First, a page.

Saturday, April 9, 2011

This is absurd!

Your strategy at the moment is to return to the novel in progress by the end of next week, picking up the clutter and broken china all about you as a result of having to put all efforts into revision on what was once The Fiction Writers' Tool Kit as it morphed into The Fiction Lovers' Companion.  That will be more of a leisurely process for at least two reasons, a significant one being you do not yet have a thematic closure in mind, a no less significant one being the questioned proposed by Ms. Lopoppolo, your literary agent, "So what's wrong with turning it into a murder mystery, Mr. Regional President of the Mystery Writers of America?" It was the same question raised by Jean Harfenist, a writer you much admire.  One robin does not make a Spring, but two robins make a hell of a lot of noise.  The obvious character to kill off is clear to you; you'd put in a good deal of work by which you all but demonized him, with the intent of causing him to experience the equivalent of a conversion in the desert.  All the more reason to kill him off; the reader would care, and you'd be off to the races.

There is also your wish to have another work out and working for you, a sort of platform for making the novel into a viable series, with one being expected eighteen months after it hit.  There is a list of five projects the publisher of Companion is considering, all of which but one you believe you could have done by 1 January.  And thus you are puttering with these, looking for a clue among them as to which wants to be up next.

You've already begun leaning,but just these past several hours, yet another possibility has emerged, one that would be similar in its way to Companion, but not imitative of it, one you could see committing to deliver by, say 30 January 2012; it is an adjunct of the years you spent in scholarly publishing, wherein you made friends with the acronym KWIC, key words in context, as it applies to an index format.  There would be little of the scholarly and much of the idiosyncratic about Key Words for Writers:  Words, Phrases, and Concepts That Trash Talk Fiction Conventions.  Several times this year, you've blogged about particular words that seem to you to have some direct bearing on what story is and how it is formed.  As you sat before your screen for today's installment of your blog notes to yourself, almost before you could evoke the presence of the blog template, the word "absurd" came throbbing into your mind.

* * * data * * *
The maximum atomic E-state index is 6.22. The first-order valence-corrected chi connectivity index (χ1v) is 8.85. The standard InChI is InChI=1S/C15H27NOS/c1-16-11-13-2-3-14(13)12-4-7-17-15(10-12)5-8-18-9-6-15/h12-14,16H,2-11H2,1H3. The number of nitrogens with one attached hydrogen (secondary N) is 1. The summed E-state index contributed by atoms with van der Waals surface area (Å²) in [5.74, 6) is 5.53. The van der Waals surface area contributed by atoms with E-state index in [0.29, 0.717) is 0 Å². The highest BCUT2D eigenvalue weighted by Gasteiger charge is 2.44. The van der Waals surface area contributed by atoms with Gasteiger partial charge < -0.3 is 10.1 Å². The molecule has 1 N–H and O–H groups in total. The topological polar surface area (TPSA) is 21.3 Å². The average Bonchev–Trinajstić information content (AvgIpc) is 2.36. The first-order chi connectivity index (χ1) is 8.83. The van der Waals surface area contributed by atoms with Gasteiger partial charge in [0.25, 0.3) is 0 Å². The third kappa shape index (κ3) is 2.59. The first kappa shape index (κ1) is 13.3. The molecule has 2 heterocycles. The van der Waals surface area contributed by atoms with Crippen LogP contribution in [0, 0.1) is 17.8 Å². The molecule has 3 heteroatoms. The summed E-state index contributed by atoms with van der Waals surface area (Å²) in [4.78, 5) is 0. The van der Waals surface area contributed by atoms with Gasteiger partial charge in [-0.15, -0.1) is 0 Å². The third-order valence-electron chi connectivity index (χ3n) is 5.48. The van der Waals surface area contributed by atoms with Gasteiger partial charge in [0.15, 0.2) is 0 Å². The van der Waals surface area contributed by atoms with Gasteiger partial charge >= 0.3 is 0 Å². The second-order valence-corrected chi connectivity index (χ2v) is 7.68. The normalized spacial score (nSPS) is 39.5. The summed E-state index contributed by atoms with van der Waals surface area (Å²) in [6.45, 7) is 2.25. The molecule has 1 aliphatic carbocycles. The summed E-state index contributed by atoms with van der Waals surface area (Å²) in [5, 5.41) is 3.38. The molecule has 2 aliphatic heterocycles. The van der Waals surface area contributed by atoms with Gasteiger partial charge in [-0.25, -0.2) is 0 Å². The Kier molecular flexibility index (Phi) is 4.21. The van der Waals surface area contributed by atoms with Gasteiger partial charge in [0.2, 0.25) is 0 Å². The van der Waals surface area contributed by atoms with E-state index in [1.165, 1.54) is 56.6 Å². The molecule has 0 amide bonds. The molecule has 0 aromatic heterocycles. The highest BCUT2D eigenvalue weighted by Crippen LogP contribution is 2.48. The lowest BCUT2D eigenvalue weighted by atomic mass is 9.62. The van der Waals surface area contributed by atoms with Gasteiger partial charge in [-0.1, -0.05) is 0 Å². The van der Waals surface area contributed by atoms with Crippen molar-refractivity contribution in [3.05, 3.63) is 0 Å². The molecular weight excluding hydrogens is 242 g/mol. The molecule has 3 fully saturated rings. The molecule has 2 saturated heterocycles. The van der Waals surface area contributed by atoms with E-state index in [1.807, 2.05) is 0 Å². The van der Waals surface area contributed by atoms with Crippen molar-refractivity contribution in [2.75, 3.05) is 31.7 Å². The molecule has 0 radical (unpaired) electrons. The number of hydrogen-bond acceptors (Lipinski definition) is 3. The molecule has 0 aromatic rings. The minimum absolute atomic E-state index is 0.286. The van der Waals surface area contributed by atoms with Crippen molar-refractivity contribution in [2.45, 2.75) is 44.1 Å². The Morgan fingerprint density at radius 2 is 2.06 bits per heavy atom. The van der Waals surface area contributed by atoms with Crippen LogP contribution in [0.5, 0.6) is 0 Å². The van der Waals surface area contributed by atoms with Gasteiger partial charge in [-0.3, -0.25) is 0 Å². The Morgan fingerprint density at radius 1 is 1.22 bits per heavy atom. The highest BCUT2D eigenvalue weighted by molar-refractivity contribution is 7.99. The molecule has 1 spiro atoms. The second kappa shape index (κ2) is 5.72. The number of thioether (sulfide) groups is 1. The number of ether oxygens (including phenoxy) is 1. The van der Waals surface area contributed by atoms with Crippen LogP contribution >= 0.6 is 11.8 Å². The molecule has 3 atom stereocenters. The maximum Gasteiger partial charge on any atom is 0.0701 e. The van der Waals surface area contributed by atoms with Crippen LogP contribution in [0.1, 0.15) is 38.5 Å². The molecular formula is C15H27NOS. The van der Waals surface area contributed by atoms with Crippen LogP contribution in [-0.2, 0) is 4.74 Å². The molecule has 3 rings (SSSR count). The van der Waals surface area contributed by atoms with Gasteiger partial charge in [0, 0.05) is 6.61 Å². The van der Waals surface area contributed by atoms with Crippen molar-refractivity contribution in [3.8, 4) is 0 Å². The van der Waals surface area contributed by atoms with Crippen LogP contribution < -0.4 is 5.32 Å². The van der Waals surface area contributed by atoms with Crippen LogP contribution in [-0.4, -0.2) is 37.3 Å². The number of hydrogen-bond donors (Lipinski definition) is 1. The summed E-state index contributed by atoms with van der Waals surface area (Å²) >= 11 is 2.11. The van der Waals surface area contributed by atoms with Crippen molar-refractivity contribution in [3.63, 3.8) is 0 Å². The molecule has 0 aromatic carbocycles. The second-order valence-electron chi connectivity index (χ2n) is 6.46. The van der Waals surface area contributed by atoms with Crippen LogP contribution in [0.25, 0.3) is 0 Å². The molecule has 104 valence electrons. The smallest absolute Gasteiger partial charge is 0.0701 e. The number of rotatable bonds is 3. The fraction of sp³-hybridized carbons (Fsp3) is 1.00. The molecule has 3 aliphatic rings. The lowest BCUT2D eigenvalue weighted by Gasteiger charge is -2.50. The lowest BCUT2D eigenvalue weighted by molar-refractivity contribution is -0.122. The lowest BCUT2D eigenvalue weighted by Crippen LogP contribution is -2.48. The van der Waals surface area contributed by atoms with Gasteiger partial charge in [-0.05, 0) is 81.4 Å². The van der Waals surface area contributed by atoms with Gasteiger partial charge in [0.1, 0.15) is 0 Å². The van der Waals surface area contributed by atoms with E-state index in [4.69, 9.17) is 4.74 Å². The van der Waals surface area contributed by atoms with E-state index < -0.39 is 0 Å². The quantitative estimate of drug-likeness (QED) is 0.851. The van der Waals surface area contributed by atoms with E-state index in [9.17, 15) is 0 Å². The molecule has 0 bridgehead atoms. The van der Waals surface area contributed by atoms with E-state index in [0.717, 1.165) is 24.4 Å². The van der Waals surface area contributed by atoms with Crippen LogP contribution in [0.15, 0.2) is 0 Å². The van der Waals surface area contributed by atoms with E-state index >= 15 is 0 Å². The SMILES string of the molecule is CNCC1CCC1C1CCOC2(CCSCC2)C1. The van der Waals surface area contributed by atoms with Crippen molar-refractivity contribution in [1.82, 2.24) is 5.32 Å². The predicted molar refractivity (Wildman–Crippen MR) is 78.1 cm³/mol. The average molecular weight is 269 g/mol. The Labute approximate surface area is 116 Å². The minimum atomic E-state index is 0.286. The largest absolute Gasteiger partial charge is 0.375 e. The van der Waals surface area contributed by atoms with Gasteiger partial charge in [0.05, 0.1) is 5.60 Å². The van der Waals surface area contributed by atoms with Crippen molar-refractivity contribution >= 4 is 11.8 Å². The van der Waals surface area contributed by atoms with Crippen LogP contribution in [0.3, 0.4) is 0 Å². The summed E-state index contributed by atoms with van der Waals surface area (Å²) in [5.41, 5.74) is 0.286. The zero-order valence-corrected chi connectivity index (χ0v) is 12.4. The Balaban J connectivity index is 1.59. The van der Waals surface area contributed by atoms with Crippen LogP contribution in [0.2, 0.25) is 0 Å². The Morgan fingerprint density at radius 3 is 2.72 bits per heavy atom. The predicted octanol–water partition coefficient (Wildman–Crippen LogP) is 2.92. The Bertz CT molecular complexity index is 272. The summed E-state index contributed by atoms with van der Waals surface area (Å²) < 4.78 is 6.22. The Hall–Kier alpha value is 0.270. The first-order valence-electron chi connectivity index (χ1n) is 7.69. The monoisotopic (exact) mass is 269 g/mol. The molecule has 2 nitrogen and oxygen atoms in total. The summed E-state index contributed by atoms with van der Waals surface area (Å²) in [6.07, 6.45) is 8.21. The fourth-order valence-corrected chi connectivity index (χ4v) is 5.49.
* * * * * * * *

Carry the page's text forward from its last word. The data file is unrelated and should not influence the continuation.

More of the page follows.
Absurd is a valuable tool awaiting the writer's serious consideration and direct use; it awakens somewhat like a cat ebbing forth from a nap, stretching languorously, sniffing the surrounding air, wondering about decisions.  Absurdity is the irrational, considering the preposterous; it is an interpretation of events, perhaps even the events themselves, that moves the beholder from observers of the ordinary to a newer plateau on which the great dance of the improbable is in full regalia.  The characters are behaving as though this surreal world in which they find themselves is every bit as structured and nuanced as the landscape we think of as ordinary, everyday, even if we wish to show off a bit, quotidian.  The absurd is an exact reversal of, say, The Wizard of Oz, in which Dorothy Gale and her dog, Toto, are transported from the ordinary of Oz to the forest primeval of Kansas, made to seek the portal of return to Oz after experiencing trials and tribulations.

Life on many levels is absurd, even today,when we are, in so many cultures, away from primitive shadows of linear, power-based social structure.  Some forms of social structure may produce the tyranny of conformity, but the possibilities inherent in more democratic structures are every bit as surreal and tyrannic, each in its own way.  We speak of theater of the absurd as a means of dramatizing the nuances of a particular social invasion, but for the observer to understand the nuanced implication, the observer must first see the absolute power of anarchy in his own strata before any standard of absurdity can take root.  In a lovely topsy-turvy of logic, the more things are made to remain conventional, the greater they are likely to split apart at the seams, spilling the contents of sanity before our eyes.

An individual with a vision may be an artist, a dreamer, or a lunatic; he may be simultaneously all three.  How absurd, after all, is it when we encourage our young to think outside the box, then award them the punishment of ostracism for having done so?

Writers--in fact all artists--need to keep their own tabs on what is absurd; it is the trampoline on which great bounding leaps of creativity have their origin, allowing the leaper to see with incremental bounds a tad beyond any given horizon.

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